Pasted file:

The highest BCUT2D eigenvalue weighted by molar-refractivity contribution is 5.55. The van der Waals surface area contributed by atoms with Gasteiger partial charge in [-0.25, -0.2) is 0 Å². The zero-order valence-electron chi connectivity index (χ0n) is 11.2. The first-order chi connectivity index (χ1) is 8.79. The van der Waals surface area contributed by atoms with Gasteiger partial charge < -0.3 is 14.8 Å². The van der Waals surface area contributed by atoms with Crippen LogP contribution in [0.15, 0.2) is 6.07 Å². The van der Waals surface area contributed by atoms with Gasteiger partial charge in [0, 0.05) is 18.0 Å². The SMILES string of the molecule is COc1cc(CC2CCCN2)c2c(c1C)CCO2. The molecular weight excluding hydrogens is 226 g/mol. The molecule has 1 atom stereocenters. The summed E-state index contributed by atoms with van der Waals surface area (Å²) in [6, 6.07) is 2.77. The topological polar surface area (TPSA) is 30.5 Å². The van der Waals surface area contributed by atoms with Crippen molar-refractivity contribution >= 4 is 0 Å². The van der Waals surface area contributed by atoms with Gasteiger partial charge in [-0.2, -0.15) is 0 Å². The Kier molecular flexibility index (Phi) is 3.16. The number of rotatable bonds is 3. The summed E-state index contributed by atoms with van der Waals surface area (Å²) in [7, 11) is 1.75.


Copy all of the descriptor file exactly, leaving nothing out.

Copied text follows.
The highest BCUT2D eigenvalue weighted by molar-refractivity contribution is 5.55. The van der Waals surface area contributed by atoms with Gasteiger partial charge in [-0.25, -0.2) is 0 Å². The zero-order valence-electron chi connectivity index (χ0n) is 11.2. The first-order chi connectivity index (χ1) is 8.79. The van der Waals surface area contributed by atoms with Gasteiger partial charge < -0.3 is 14.8 Å². The van der Waals surface area contributed by atoms with Crippen LogP contribution in [0.15, 0.2) is 6.07 Å². The van der Waals surface area contributed by atoms with Gasteiger partial charge in [0, 0.05) is 18.0 Å². The SMILES string of the molecule is COc1cc(CC2CCCN2)c2c(c1C)CCO2. The molecular weight excluding hydrogens is 226 g/mol. The molecule has 1 atom stereocenters. The summed E-state index contributed by atoms with van der Waals surface area (Å²) in [6, 6.07) is 2.77. The topological polar surface area (TPSA) is 30.5 Å². The van der Waals surface area contributed by atoms with Crippen molar-refractivity contribution >= 4 is 0 Å². The van der Waals surface area contributed by atoms with Gasteiger partial charge in [-0.2, -0.15) is 0 Å². The Kier molecular flexibility index (Phi) is 3.16. The number of rotatable bonds is 3. The summed E-state index contributed by atoms with van der Waals surface area (Å²) in [7, 11) is 1.75.